Expungements and Pardons – Attempting to Erase Your Criminal Record

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Many of us wish certain things we did in the past could just disappear; especially if our regrettable behavior resulted in being convicted of a criminal offense. Criminal convictions can be erased from your record, but only in a few specific situations. Before getting to the details, you ought to know the general difference between an expungement and a pardon.

Expungements are granted by court order usually through a process run by your local Solicitor’s Office. That process ultimately is decided by a judge who must sign an Order granting the expungement. The process is primarily administrative with an application process, waiting period and eventually a decision that is sent to you in writing.

Pardons are granted by the S.C. Department of Probation, Pardon and Parole. The application process is extensive and your case must be presented at a hearing in Columbia, South Carolina before a committee. Pardons require a lot of time and preparation for your criminal defense attorney and are difficult to obtain. Your main goal in seeking a pardon should be to restore your basic civil rights that have been taken away due to a serious felony conviction (for example, right to vote, gun ownership, right to run for public office, etc.). Pardons do not result in the destruction (or expungement) of your criminal history and a record will be kept of the arrest and conviction on the charge, as well as the pardon.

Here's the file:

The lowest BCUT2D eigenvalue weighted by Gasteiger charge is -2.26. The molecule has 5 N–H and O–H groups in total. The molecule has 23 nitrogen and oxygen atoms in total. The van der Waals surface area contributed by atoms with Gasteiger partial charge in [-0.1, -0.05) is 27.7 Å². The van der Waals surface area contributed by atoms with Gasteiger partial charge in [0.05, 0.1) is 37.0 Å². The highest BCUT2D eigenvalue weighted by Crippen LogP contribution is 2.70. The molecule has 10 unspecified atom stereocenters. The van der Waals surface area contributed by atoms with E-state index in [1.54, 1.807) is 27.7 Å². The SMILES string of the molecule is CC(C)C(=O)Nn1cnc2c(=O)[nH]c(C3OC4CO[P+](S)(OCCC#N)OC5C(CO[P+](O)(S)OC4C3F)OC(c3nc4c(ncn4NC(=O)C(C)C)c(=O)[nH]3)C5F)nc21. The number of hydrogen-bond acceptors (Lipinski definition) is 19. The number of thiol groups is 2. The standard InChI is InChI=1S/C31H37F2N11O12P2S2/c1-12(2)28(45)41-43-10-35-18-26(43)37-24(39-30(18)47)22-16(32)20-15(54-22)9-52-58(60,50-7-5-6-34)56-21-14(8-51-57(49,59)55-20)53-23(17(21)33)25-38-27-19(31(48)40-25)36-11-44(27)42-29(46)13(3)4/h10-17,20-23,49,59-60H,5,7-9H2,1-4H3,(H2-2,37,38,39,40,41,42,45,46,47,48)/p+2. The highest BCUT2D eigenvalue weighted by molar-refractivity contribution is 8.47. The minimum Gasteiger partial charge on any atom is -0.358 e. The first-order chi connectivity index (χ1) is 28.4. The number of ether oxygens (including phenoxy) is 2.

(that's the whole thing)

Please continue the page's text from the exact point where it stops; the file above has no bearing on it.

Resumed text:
Expungements are allowed by law in only in a few specific scenarios, and generally require the destruction of all records pertaining to criminal proceedings before the charge is dismissed. There are five specific situations where an expungement may be available to you:

  1. You successfully complete a Pre-Trial Intervention Program;
  2. You have been convicted of certain offenses in the magistrate’s or municipal court;
  3. You have been convicted of a first offense fraudulent check;
  4. You have been granted a conditional discharge on a controlled substance violation; and
  5. You have been charged with certain offenses that involve points violations of your hunting or fishing privileges.

Driving Under the Influence convictions are not eligible for expungement. If you were convicted and sentenced under the S.C. Youthful Offender Act, you may be eligible for an expungement depending on the offense.

If you are interested in seeking an expungement or a pardon, a qualified and experienced lawyer can help you determine if you are eligible and can further evaluate the likelihood of obtaining that goal.

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